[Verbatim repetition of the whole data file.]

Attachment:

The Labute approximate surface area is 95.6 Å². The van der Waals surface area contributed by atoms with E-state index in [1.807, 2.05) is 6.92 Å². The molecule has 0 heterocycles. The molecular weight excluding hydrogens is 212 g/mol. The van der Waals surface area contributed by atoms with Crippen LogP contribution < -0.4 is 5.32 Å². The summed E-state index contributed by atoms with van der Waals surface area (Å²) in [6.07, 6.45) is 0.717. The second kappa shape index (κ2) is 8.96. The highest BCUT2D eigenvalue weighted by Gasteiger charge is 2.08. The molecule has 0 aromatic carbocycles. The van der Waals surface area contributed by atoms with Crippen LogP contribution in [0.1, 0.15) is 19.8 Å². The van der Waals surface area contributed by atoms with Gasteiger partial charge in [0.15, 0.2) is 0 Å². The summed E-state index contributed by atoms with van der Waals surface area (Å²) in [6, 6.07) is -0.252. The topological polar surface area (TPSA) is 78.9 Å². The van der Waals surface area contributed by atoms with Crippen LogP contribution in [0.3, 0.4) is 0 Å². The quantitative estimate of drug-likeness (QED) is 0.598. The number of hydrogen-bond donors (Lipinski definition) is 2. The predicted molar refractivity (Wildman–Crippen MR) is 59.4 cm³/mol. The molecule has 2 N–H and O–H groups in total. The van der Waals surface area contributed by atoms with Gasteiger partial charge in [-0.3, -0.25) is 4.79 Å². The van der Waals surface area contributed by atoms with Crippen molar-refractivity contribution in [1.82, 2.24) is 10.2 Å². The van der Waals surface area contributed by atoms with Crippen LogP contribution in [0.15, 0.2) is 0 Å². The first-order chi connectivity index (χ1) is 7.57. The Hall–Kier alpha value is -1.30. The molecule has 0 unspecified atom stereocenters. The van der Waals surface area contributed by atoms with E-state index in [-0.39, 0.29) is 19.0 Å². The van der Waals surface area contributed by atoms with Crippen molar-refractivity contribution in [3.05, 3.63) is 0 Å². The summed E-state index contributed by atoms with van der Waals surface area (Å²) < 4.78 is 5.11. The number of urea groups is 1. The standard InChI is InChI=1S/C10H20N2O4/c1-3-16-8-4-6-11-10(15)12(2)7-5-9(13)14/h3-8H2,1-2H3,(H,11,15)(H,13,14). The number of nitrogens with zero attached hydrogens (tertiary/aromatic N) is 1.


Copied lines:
The Labute approximate surface area is 95.6 Å². The van der Waals surface area contributed by atoms with E-state index in [1.807, 2.05) is 6.92 Å². The molecule has 0 heterocycles. The molecular weight excluding hydrogens is 212 g/mol. The van der Waals surface area contributed by atoms with Crippen LogP contribution < -0.4 is 5.32 Å². The summed E-state index contributed by atoms with van der Waals surface area (Å²) in [6.07, 6.45) is 0.717. The second kappa shape index (κ2) is 8.96. The highest BCUT2D eigenvalue weighted by Gasteiger charge is 2.08. The molecule has 0 aromatic carbocycles. The van der Waals surface area contributed by atoms with Crippen LogP contribution in [0.1, 0.15) is 19.8 Å². The van der Waals surface area contributed by atoms with Gasteiger partial charge in [0.15, 0.2) is 0 Å². The summed E-state index contributed by atoms with van der Waals surface area (Å²) in [6, 6.07) is -0.252. The topological polar surface area (TPSA) is 78.9 Å². The van der Waals surface area contributed by atoms with Crippen LogP contribution in [0.3, 0.4) is 0 Å². The quantitative estimate of drug-likeness (QED) is 0.598. The number of hydrogen-bond donors (Lipinski definition) is 2. The predicted molar refractivity (Wildman–Crippen MR) is 59.4 cm³/mol. The molecule has 2 N–H and O–H groups in total. The van der Waals surface area contributed by atoms with Gasteiger partial charge in [-0.3, -0.25) is 4.79 Å². The van der Waals surface area contributed by atoms with Crippen molar-refractivity contribution in [1.82, 2.24) is 10.2 Å². The van der Waals surface area contributed by atoms with Crippen LogP contribution in [0.15, 0.2) is 0 Å². The first-order chi connectivity index (χ1) is 7.57. The Hall–Kier alpha value is -1.30. The molecule has 0 unspecified atom stereocenters. The van der Waals surface area contributed by atoms with E-state index in [-0.39, 0.29) is 19.0 Å². The van der Waals surface area contributed by atoms with Crippen molar-refractivity contribution in [3.05, 3.63) is 0 Å². The summed E-state index contributed by atoms with van der Waals surface area (Å²) < 4.78 is 5.11. The number of urea groups is 1. The standard InChI is InChI=1S/C10H20N2O4/c1-3-16-8-4-6-11-10(15)12(2)7-5-9(13)14/h3-8H2,1-2H3,(H,11,15)(H,13,14). The number of nitrogens with zero attached hydrogens (tertiary/aromatic N) is 1.